weekly blog--one for the ages
While the nation was celebrating President’s Day earlier this week, I went on an archeological dig at Massachusetts General Hospital in search of the brain’s ancient immune system. We were cruising through research on molecules known as antimicrobial peptides that are found in all forms of life and play an important role in protecting the human brain.
After surfing through paper after paper, we realized that one of these molecules, known as LL-37, looked a lot like a molecule called amyloid-beta, which forms the sticky plaques that tend to build up in the brains of people with dementia. And then it hit us…What if those sticky plaques were actually an effort to protect the brain by encapsulating foreign invaders?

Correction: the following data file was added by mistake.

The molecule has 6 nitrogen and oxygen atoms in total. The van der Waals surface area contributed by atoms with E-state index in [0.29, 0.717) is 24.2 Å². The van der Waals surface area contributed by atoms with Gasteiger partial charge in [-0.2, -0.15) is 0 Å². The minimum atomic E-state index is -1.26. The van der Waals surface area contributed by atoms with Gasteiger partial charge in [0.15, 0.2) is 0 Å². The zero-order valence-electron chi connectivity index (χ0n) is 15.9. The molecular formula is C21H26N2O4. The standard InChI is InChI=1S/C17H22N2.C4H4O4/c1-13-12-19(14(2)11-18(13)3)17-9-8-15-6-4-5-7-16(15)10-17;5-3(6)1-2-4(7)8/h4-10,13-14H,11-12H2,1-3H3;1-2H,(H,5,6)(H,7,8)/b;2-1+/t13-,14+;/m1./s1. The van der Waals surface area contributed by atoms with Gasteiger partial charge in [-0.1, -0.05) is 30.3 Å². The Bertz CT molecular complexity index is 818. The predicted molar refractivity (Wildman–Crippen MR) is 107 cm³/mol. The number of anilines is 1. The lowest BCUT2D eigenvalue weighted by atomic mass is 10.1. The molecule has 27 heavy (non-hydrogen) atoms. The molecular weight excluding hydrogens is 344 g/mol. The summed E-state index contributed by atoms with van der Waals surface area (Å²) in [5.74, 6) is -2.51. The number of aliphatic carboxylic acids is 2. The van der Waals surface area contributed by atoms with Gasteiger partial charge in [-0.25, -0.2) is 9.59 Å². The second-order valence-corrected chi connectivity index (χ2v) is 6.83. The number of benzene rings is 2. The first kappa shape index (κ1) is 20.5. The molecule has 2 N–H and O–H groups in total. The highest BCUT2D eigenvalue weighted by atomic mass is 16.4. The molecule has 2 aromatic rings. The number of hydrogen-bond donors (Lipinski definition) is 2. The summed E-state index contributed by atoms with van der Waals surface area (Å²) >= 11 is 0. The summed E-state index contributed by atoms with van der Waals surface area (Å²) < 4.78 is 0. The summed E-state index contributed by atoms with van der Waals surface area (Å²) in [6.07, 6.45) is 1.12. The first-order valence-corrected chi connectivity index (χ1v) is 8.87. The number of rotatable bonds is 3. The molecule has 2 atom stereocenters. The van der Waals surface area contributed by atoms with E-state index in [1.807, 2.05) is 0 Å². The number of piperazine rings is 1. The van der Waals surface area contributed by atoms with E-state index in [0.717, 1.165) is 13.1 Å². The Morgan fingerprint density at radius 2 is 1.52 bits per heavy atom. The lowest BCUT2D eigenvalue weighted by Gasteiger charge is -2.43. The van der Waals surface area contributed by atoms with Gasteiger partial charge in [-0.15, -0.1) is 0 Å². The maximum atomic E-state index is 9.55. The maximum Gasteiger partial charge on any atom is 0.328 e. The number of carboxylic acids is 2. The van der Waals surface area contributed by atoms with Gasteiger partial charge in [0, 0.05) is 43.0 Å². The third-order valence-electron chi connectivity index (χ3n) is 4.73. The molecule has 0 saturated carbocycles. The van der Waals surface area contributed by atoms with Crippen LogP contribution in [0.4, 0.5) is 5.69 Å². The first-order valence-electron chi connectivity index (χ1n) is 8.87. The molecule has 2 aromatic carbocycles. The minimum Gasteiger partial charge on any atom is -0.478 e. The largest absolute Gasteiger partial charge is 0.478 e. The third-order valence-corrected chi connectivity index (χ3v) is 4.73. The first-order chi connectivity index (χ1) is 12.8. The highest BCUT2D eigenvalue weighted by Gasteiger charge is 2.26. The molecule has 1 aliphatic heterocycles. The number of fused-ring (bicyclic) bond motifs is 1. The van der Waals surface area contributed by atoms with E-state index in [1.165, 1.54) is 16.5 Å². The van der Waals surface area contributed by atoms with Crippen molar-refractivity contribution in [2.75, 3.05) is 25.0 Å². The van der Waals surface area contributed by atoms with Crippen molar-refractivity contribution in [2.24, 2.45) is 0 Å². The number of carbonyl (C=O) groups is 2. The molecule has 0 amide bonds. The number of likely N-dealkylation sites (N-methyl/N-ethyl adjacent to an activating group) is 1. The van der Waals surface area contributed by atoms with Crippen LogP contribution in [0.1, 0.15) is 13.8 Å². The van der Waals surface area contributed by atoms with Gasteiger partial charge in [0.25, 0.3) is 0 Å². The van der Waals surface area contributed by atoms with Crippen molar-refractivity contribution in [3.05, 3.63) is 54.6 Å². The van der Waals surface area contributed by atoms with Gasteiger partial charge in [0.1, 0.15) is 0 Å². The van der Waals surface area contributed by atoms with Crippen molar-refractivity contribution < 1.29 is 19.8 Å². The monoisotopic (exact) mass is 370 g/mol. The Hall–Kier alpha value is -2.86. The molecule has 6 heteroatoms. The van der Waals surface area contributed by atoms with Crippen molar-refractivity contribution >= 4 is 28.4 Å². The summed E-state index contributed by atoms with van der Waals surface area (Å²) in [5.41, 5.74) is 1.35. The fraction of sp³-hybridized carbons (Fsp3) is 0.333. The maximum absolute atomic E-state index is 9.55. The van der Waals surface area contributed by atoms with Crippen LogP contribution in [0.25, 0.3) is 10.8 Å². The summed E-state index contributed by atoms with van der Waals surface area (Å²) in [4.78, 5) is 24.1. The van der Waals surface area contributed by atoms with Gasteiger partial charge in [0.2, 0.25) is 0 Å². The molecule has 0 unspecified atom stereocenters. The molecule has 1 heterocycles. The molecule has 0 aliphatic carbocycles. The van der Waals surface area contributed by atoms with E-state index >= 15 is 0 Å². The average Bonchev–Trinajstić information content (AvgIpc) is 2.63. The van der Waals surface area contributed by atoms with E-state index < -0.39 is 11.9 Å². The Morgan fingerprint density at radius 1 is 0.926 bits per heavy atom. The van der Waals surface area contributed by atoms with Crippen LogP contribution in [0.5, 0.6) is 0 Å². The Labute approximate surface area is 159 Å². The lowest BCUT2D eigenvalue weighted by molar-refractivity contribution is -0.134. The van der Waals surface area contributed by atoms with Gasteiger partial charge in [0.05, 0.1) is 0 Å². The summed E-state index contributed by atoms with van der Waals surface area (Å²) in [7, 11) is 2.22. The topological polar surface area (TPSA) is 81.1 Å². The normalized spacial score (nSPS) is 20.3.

The idea was that the brain was producing amyloid for much the same reason an oyster forms a pearl — for self-defense. That was a pretty radical idea. For decades, most scientists thought amyloid-beta was no more than a toxic waste product. But the researchers on our team suspected amyloid-beta was usually good — unless the brain started making too much. Then it could kill brain cells and lead to dementia.
The question now became: what's causing the glitch in the brain's ancient immune system? One possibility...it was overreacting to viruses and bacteria that get into the brain. Another...the system could be getting confused and attacking healthy cells — a lot like what happens in diseases like lupus or multiple sclerosis.
If either idea holds up, it may be possible to interrupt the process before it causes Alzheimer's. Stay tuned because this approach may also pave the way for curing schizophrenea and other brain-related disorders.